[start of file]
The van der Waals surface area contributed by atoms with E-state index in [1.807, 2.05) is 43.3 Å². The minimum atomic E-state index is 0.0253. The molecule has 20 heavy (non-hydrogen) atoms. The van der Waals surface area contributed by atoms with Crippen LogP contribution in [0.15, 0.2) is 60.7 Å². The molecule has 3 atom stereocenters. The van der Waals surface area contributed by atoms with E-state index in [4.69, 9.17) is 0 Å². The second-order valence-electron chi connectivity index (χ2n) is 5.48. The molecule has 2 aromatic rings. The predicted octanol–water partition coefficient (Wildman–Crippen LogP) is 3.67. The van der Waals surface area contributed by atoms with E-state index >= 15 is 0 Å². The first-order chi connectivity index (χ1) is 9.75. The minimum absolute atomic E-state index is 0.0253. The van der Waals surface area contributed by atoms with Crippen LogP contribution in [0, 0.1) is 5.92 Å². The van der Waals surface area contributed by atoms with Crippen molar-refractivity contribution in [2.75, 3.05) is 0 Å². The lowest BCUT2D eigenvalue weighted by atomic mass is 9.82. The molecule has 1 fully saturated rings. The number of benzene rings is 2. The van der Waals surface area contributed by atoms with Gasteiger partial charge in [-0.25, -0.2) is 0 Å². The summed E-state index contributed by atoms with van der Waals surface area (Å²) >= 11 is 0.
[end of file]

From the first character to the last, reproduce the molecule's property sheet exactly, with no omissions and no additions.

The van der Waals surface area contributed by atoms with E-state index in [1.807, 2.05) is 43.3 Å². The minimum atomic E-state index is 0.0253. The molecule has 20 heavy (non-hydrogen) atoms. The van der Waals surface area contributed by atoms with Crippen LogP contribution in [0.15, 0.2) is 60.7 Å². The molecule has 3 atom stereocenters. The van der Waals surface area contributed by atoms with E-state index in [4.69, 9.17) is 0 Å². The second-order valence-electron chi connectivity index (χ2n) is 5.48. The molecule has 2 aromatic rings. The predicted octanol–water partition coefficient (Wildman–Crippen LogP) is 3.67. The van der Waals surface area contributed by atoms with E-state index >= 15 is 0 Å². The first-order chi connectivity index (χ1) is 9.75. The minimum absolute atomic E-state index is 0.0253. The van der Waals surface area contributed by atoms with Crippen LogP contribution in [0, 0.1) is 5.92 Å². The van der Waals surface area contributed by atoms with Crippen molar-refractivity contribution in [2.75, 3.05) is 0 Å². The lowest BCUT2D eigenvalue weighted by atomic mass is 9.82. The molecule has 1 fully saturated rings. The number of benzene rings is 2. The van der Waals surface area contributed by atoms with Gasteiger partial charge in [-0.25, -0.2) is 0 Å². The summed E-state index contributed by atoms with van der Waals surface area (Å²) >= 11 is 0.